In the Adityahridayam (a devotional hymn to the Sun God) of Ramayana , a Hindu epic dated to the 4th century BC, it is mentioned in the 22nd verse that the Sun heats up water and sends it down as rain. By roughly 500 BCE, Greek scholars were speculating that much of the water in rivers can be attributed to rain. The origin of rain was also known by then. These scholars maintained the belief, however, that water rising up through the earth contributed a great deal to rivers. Examples of this thinking included Anaximander (570 BCE) (who also speculated about the evolution of land animals from fish  ) and Xenophanes of Colophon (530 BCE).  Chinese scholars such as Chi Ni Tzu (320 BC) and Lu Shih Ch'un Ch'iu (239 BCE) had similar thoughts.  The idea that the water cycle is a closed cycle can be found in the works of Anaxagoras of Clazomenae (460 BCE) and Diogenes of Apollonia (460 BCE). Both Plato (390 BCE) and Aristotle (350 BCE) speculated about percolation as part of the water cycle.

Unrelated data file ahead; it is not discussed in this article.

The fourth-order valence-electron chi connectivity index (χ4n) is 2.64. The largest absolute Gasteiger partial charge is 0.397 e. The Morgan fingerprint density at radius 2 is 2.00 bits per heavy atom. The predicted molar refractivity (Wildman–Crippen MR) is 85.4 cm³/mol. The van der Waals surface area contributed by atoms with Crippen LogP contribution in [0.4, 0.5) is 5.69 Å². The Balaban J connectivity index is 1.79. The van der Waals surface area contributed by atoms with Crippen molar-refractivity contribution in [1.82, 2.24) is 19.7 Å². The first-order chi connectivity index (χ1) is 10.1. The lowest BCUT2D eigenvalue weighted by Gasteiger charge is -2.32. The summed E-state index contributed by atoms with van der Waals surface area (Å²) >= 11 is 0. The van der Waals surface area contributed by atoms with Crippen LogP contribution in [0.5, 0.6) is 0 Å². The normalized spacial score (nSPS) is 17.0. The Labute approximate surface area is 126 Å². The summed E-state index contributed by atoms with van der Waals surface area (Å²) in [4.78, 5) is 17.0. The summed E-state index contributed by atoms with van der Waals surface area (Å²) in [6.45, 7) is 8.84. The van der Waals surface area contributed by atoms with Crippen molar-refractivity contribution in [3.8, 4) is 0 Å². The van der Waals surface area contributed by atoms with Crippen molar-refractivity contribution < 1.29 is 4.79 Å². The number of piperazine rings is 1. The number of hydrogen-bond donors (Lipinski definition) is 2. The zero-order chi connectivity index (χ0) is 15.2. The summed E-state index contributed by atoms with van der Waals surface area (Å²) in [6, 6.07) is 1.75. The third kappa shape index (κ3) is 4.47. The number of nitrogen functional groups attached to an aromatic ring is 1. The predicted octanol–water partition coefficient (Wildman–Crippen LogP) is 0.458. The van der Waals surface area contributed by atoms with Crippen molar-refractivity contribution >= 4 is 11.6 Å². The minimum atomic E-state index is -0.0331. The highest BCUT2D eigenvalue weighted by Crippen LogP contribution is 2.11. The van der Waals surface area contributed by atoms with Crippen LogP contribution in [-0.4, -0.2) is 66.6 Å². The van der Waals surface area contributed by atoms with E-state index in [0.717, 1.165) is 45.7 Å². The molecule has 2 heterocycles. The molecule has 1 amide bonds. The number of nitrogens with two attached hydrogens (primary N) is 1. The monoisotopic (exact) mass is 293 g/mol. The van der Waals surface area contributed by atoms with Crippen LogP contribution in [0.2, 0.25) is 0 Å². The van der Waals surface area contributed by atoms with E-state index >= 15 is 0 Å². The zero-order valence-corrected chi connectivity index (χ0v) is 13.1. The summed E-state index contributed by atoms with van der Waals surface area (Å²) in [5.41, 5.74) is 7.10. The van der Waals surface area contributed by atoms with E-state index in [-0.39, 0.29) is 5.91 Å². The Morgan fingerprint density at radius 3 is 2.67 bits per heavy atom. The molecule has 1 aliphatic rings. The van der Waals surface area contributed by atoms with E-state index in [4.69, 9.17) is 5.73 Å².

In contrast to uranium, naturally occurring thorium is effectively mononuclidic and contains no fissile isotopes; fissile material, generally 233
or plutonium, must be added to achieve criticality . This, along with the high sintering temperature necessary to make thorium-dioxide fuel, complicates fuel fabrication. Oak Ridge National Laboratory experimented with thorium tetrafluoride as fuel in a molten salt reactor from 1964–1969, which was expected to be easier to process and separate from contaminants that slow or stop the chain reaction.
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